The traditional answer has been of course religion. The idea that a deity hands down cosmic edicts to his creation by which we must rule ourselves is common to nearly every culture throughout the history of mankind. Although this view is still held by many, as is their right, my discussion, which will span at least a few posts, regards the moral direction of our nation & world within the sphere of foreign policy. Therefore, as America is not a Theocracy, this religious "yard stick" is, by definition, a poor tool to employ when determining our nations moral focus. Additionally, the use of religious dogma as a moral compass was anathema to the founders of our nation. I'll touch on this more in a later post.

What about "Common Sense"? Can we trust our instincts, our conscience, our innate sense of right and wrong to lead us in the right direction? For centuries, entire cultures have killed each other in wars fought by intelligent people, and in which each side was thoroughly convinced of their moral authority. In our country today, we cannot come to a consensus regarding the comparative values of a human fetus or a spotted owl. So tell me, how common is common sense. I have to believe that there is a better guide for moral judgment.

Biological necessity is another "system" that has been employed when determining right from wrong. Consider the idea that our universe rewards "right" choices and punishes "wrong". Although this is peripherally related to the concept of evolution, evolution is not what I refer to here. Rather, I am talking about the simple idea of cause and effect on a historic scale. If culture X develops, over time, the moral concept that random murder is a noble action, they would not survive; instead, they would simply kill each other off. If culture Y declares that incest is "sinful", and culture Z does not, then Y has a better chance of producing genetically viable offspring, and therefore of survival. It is interesting to look at the many sins defined by the the various religions of the world, and to then determine the biological basis for each.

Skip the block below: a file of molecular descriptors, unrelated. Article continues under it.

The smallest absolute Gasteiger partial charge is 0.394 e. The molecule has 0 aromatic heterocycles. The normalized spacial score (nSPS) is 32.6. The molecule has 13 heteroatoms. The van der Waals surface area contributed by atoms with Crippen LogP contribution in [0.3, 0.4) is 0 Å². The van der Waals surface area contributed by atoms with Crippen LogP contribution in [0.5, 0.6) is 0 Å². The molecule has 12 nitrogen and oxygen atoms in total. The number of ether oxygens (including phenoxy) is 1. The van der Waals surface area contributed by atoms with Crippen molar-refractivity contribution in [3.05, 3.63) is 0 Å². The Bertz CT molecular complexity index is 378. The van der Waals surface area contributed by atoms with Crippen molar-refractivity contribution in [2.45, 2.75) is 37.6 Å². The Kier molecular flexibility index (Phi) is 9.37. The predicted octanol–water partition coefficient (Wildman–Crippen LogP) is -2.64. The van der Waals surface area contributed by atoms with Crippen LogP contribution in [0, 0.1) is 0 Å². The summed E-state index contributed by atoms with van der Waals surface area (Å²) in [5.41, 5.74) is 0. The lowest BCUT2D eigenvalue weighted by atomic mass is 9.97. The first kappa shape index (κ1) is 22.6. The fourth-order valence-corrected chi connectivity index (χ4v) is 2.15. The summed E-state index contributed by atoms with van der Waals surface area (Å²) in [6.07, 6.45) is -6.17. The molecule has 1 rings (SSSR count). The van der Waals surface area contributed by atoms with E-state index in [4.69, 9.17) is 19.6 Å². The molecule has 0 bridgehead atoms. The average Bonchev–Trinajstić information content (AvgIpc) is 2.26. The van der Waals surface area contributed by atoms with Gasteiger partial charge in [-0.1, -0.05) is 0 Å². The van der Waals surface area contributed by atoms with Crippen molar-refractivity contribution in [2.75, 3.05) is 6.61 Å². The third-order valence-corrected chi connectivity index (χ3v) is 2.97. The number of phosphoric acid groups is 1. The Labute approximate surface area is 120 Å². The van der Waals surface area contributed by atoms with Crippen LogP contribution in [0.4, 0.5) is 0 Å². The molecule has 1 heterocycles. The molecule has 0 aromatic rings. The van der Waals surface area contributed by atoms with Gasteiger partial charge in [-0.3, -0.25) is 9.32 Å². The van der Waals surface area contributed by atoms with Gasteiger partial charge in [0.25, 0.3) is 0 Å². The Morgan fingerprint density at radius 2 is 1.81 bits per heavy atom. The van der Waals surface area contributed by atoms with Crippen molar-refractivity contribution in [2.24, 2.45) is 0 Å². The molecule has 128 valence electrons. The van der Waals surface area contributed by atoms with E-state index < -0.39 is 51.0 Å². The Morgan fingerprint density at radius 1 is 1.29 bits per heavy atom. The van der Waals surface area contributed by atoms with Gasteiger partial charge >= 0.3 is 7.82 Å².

So what is the ultimate foundation for our morality? Is it a constant or is it a cultural variable? Do absolute good and evil even exist in any meaningful way? Unfortunately there is no clear demonstrable answer. However, if we analyze the many available methods of determining right from wrong, from faith to logic, or even that small voice in our heads called conscience, we may reasonably conclude that the principals good and evil are similar to if not synonymous with the eternal concepts of order and chaos. "Good" things make our lives & societies more orderly and allow us to thrive. "Evil" things breed disorder and make our lives & societies more difficult to manage. Perhaps we understand this on a primal level. Perhaps we can use this "yard stick" of order vs. chaos to find some answers.

To be continued ...

Related Posts: The Values Devide - Authoritarianism, Morality Is Subjective -Origins